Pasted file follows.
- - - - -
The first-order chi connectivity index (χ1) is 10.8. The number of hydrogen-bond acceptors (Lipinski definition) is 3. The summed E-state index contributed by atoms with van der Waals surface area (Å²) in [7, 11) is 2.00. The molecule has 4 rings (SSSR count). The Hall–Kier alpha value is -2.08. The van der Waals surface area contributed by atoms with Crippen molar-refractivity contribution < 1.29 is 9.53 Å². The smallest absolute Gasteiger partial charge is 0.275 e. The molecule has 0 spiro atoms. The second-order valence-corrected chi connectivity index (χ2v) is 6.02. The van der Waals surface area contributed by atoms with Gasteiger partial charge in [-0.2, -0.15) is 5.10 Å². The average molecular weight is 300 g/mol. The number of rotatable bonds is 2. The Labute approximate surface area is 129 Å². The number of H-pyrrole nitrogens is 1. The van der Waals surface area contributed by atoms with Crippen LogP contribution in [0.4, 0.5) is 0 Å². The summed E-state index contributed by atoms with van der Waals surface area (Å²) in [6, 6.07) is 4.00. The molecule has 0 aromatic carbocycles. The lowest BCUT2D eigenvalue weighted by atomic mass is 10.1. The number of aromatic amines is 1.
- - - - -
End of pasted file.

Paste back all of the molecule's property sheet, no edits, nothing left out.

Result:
The first-order chi connectivity index (χ1) is 10.8. The number of hydrogen-bond acceptors (Lipinski definition) is 3. The summed E-state index contributed by atoms with van der Waals surface area (Å²) in [7, 11) is 2.00. The molecule has 4 rings (SSSR count). The Hall–Kier alpha value is -2.08. The van der Waals surface area contributed by atoms with Crippen molar-refractivity contribution < 1.29 is 9.53 Å². The smallest absolute Gasteiger partial charge is 0.275 e. The molecule has 0 spiro atoms. The second-order valence-corrected chi connectivity index (χ2v) is 6.02. The van der Waals surface area contributed by atoms with Gasteiger partial charge in [-0.2, -0.15) is 5.10 Å². The average molecular weight is 300 g/mol. The number of rotatable bonds is 2. The Labute approximate surface area is 129 Å². The number of H-pyrrole nitrogens is 1. The van der Waals surface area contributed by atoms with Crippen LogP contribution in [0.4, 0.5) is 0 Å². The summed E-state index contributed by atoms with van der Waals surface area (Å²) in [6, 6.07) is 4.00. The molecule has 0 aromatic carbocycles. The lowest BCUT2D eigenvalue weighted by atomic mass is 10.1. The number of aromatic amines is 1.